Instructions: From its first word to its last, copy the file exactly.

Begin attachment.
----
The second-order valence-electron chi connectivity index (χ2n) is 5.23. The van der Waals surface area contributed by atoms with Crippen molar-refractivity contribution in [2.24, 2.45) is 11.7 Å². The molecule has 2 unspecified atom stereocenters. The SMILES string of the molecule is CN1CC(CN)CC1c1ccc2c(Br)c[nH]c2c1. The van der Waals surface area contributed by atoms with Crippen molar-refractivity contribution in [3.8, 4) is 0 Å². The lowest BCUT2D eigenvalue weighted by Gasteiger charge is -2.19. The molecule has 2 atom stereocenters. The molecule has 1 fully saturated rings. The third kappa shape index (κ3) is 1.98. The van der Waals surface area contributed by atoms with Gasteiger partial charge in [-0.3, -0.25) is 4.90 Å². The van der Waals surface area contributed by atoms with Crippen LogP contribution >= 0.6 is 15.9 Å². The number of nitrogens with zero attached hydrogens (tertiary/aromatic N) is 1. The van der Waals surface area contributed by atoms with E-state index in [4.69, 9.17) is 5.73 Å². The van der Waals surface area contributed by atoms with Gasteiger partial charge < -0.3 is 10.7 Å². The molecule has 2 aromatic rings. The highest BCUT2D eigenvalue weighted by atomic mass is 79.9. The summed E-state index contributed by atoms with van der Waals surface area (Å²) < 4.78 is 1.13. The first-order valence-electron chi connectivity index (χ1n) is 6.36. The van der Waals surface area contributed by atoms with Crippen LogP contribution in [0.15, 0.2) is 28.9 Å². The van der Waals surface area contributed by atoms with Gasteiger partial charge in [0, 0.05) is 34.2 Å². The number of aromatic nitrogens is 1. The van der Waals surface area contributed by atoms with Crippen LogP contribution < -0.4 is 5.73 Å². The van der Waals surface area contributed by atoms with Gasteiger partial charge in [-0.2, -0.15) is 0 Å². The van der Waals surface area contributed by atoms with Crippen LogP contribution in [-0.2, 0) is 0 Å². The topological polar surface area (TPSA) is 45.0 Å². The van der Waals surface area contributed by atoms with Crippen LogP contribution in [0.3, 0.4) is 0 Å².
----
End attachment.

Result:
The second-order valence-electron chi connectivity index (χ2n) is 5.23. The van der Waals surface area contributed by atoms with Crippen molar-refractivity contribution in [2.24, 2.45) is 11.7 Å². The molecule has 2 unspecified atom stereocenters. The SMILES string of the molecule is CN1CC(CN)CC1c1ccc2c(Br)c[nH]c2c1. The van der Waals surface area contributed by atoms with Crippen molar-refractivity contribution in [3.8, 4) is 0 Å². The lowest BCUT2D eigenvalue weighted by Gasteiger charge is -2.19. The molecule has 2 atom stereocenters. The molecule has 1 fully saturated rings. The third kappa shape index (κ3) is 1.98. The van der Waals surface area contributed by atoms with Gasteiger partial charge in [-0.3, -0.25) is 4.90 Å². The van der Waals surface area contributed by atoms with Crippen LogP contribution >= 0.6 is 15.9 Å². The number of nitrogens with zero attached hydrogens (tertiary/aromatic N) is 1. The van der Waals surface area contributed by atoms with E-state index in [4.69, 9.17) is 5.73 Å². The van der Waals surface area contributed by atoms with Gasteiger partial charge < -0.3 is 10.7 Å². The molecule has 2 aromatic rings. The highest BCUT2D eigenvalue weighted by atomic mass is 79.9. The summed E-state index contributed by atoms with van der Waals surface area (Å²) < 4.78 is 1.13. The first-order valence-electron chi connectivity index (χ1n) is 6.36. The van der Waals surface area contributed by atoms with Crippen LogP contribution in [0.15, 0.2) is 28.9 Å². The van der Waals surface area contributed by atoms with Gasteiger partial charge in [0, 0.05) is 34.2 Å². The number of aromatic nitrogens is 1. The van der Waals surface area contributed by atoms with Crippen LogP contribution < -0.4 is 5.73 Å². The van der Waals surface area contributed by atoms with Gasteiger partial charge in [-0.2, -0.15) is 0 Å². The van der Waals surface area contributed by atoms with Crippen LogP contribution in [-0.2, 0) is 0 Å². The topological polar surface area (TPSA) is 45.0 Å². The van der Waals surface area contributed by atoms with Crippen LogP contribution in [0.3, 0.4) is 0 Å².